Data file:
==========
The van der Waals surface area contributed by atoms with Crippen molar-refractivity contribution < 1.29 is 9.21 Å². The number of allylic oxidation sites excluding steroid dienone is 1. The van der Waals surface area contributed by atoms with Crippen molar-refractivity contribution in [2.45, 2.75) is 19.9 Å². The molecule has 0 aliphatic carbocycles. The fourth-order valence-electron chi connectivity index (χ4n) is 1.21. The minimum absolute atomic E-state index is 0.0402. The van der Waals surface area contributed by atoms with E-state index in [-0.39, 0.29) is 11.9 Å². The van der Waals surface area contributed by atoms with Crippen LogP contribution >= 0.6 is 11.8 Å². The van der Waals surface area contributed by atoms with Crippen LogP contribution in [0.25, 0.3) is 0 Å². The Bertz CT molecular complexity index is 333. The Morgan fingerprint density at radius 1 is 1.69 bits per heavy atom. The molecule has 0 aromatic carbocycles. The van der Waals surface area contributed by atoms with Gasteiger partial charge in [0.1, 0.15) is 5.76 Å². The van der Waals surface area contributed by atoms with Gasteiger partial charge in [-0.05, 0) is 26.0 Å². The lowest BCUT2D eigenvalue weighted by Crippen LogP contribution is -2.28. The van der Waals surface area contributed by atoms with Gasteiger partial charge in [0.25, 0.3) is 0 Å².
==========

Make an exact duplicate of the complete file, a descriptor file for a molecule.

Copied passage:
The van der Waals surface area contributed by atoms with Crippen molar-refractivity contribution < 1.29 is 9.21 Å². The number of allylic oxidation sites excluding steroid dienone is 1. The van der Waals surface area contributed by atoms with Crippen molar-refractivity contribution in [2.45, 2.75) is 19.9 Å². The molecule has 0 aliphatic carbocycles. The fourth-order valence-electron chi connectivity index (χ4n) is 1.21. The minimum absolute atomic E-state index is 0.0402. The van der Waals surface area contributed by atoms with E-state index in [-0.39, 0.29) is 11.9 Å². The van der Waals surface area contributed by atoms with Crippen LogP contribution >= 0.6 is 11.8 Å². The van der Waals surface area contributed by atoms with Crippen LogP contribution in [0.25, 0.3) is 0 Å². The Bertz CT molecular complexity index is 333. The Morgan fingerprint density at radius 1 is 1.69 bits per heavy atom. The molecule has 0 aromatic carbocycles. The van der Waals surface area contributed by atoms with Gasteiger partial charge in [0.1, 0.15) is 5.76 Å². The van der Waals surface area contributed by atoms with Gasteiger partial charge in [-0.05, 0) is 26.0 Å². The lowest BCUT2D eigenvalue weighted by Crippen LogP contribution is -2.28. The van der Waals surface area contributed by atoms with Gasteiger partial charge in [0.25, 0.3) is 0 Å².